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Measure IOPS to detect the noisy neighbor VM

Measure IOPS is a very important task for any serious VMware vSphere Admin. Not just knowing what systems are utilizing most of my expensive storage, but also if they should be so greedy.

Measure IOps VM

The input/output operations per second (IOps) metric of any system is a key way to measure how much data is being exchanged between the storage and the related system. In a virtual environment is becomes enormously important as many virtual machines are sharing the same datastore and the same storage system. If one VM produces a ridiculous amount of transactions reading and/or writing to the disk it can have very negative effects to the overall storage performance.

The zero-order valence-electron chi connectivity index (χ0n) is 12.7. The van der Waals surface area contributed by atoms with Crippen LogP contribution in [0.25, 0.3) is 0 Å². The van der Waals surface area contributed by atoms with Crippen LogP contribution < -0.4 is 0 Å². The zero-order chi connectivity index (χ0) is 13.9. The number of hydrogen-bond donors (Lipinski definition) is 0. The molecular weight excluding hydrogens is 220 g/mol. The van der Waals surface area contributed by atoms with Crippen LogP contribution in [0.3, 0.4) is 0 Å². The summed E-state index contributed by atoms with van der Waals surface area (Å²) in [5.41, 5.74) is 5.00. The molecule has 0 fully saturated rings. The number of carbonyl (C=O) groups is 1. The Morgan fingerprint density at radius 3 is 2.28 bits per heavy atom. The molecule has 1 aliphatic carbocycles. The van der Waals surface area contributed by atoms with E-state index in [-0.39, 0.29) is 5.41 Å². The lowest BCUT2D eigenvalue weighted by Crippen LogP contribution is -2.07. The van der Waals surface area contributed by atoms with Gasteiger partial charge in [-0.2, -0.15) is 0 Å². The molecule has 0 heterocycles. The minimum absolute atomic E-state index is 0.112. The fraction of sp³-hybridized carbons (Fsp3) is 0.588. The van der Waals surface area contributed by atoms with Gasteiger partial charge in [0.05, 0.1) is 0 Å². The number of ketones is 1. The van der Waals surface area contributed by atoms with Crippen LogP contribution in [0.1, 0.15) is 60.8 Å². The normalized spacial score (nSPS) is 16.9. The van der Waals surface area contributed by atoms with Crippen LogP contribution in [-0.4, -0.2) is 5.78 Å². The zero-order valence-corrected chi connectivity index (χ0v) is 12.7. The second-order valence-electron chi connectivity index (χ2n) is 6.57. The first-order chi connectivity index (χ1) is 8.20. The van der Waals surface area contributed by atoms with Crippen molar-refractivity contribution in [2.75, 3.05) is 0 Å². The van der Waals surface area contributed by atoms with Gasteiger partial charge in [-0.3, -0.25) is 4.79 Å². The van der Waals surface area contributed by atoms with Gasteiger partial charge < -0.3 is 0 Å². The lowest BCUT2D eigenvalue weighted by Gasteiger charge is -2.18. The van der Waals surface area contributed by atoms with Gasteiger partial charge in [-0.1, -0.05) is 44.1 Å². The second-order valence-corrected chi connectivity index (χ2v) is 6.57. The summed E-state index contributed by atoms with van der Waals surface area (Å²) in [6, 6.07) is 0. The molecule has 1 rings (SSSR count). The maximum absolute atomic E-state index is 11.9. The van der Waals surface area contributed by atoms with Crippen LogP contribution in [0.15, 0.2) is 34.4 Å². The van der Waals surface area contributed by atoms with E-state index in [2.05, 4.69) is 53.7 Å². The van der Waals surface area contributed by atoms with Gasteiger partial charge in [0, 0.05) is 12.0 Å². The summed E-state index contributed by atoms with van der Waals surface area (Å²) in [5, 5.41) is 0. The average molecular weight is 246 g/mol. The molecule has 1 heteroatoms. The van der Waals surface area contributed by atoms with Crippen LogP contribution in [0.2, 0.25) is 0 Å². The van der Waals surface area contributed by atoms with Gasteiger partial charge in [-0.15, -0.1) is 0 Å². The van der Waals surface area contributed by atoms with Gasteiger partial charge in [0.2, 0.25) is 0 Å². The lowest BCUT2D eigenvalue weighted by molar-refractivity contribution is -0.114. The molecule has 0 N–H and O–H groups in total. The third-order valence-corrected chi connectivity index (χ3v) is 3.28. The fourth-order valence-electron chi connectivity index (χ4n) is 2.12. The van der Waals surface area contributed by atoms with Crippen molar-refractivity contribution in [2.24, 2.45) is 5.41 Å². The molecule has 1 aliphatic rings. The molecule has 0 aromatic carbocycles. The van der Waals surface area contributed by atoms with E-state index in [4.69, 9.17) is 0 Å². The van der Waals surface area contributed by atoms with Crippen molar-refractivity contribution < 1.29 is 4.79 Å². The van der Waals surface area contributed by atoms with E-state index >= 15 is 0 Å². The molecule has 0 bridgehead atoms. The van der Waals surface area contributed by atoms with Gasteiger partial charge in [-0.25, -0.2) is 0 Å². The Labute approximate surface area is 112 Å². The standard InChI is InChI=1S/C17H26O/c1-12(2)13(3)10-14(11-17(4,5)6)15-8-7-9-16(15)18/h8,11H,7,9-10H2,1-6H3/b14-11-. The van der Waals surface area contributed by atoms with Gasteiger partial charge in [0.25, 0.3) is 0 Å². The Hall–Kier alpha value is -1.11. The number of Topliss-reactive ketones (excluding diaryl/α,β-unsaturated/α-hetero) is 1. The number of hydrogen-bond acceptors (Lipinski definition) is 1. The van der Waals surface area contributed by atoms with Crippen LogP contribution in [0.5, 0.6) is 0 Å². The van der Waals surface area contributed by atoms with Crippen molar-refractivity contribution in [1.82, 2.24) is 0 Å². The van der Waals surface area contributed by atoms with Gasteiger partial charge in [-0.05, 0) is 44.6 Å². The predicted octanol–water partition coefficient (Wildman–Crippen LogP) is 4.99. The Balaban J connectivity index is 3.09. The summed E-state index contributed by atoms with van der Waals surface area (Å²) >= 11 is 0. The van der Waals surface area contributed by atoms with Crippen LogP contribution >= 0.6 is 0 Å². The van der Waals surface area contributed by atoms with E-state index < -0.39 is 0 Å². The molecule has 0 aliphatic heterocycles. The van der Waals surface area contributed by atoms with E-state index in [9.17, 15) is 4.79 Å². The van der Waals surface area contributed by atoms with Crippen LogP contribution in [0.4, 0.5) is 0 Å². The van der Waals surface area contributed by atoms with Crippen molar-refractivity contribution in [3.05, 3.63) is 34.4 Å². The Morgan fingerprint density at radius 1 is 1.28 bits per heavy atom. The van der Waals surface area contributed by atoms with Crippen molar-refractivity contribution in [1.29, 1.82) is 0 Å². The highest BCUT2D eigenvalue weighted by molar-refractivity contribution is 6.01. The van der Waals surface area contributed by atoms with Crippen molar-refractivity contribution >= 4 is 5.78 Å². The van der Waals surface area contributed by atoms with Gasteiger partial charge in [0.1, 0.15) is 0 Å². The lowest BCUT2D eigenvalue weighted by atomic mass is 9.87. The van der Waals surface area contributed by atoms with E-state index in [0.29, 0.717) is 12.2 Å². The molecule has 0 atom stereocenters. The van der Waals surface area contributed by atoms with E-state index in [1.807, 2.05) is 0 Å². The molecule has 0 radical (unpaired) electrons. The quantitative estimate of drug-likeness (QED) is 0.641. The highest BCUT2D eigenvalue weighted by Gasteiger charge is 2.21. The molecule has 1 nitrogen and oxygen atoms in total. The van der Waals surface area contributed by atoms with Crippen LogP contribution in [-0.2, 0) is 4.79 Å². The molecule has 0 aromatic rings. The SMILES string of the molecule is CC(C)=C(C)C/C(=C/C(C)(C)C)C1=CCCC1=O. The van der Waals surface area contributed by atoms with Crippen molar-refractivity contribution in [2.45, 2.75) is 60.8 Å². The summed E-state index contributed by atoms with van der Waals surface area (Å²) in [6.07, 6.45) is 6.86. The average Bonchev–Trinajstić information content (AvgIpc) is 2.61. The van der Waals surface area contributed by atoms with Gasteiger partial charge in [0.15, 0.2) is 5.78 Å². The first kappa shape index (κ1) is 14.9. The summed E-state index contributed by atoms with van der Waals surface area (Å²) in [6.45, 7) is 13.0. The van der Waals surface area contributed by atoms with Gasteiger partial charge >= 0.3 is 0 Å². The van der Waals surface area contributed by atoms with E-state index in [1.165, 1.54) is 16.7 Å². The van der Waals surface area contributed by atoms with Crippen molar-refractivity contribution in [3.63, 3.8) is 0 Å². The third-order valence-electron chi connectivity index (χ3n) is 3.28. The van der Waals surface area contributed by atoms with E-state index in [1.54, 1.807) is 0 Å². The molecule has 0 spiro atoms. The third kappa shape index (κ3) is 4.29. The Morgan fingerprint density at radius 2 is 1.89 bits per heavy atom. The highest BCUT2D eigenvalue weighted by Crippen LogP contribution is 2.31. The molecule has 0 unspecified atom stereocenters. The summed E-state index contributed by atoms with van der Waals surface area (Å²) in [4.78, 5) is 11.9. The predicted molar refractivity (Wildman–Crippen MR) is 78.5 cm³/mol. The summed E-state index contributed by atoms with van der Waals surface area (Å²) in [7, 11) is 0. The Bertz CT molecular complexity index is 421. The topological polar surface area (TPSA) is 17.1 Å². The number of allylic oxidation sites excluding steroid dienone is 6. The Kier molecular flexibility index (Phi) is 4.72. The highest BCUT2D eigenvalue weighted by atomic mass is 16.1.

Finding noisy neighbors, so Virtual Machines that use so many resources that other VMs running next to them encounter performance issues, can be tricky. Therefore, you should make sure to use the right tools to detect and visualize these.

It definitely helps to know the hosts drive or storage connection and the storage itself can handle. This is critical to setup the right thresholds. When troubleshooting issues and trying to map out your future capacity needs.

Virtual Machine Disk metrics

Again, without a monitoring tool (and it does not need to be expensive) it can and will be horribly time consuming. Even if you know how to interpret esxtop, it only shows a single ESXi host at a time. Multiple hosts are no fun to monitor using local tools on the host console, trying to gather the IOPS information.

When speaking about ESXi hosts, you should also be able to check for the latency and IOps of these guys in the same console.

VMware ESXi Disk Latency and IOps

It would be kind of cool to merge these information in an easy way, right? I would think so / and here we go:

Compare ESXi and VM IOps

If you want to try by yourself, just start the free 30 day trial of Performance Analyzer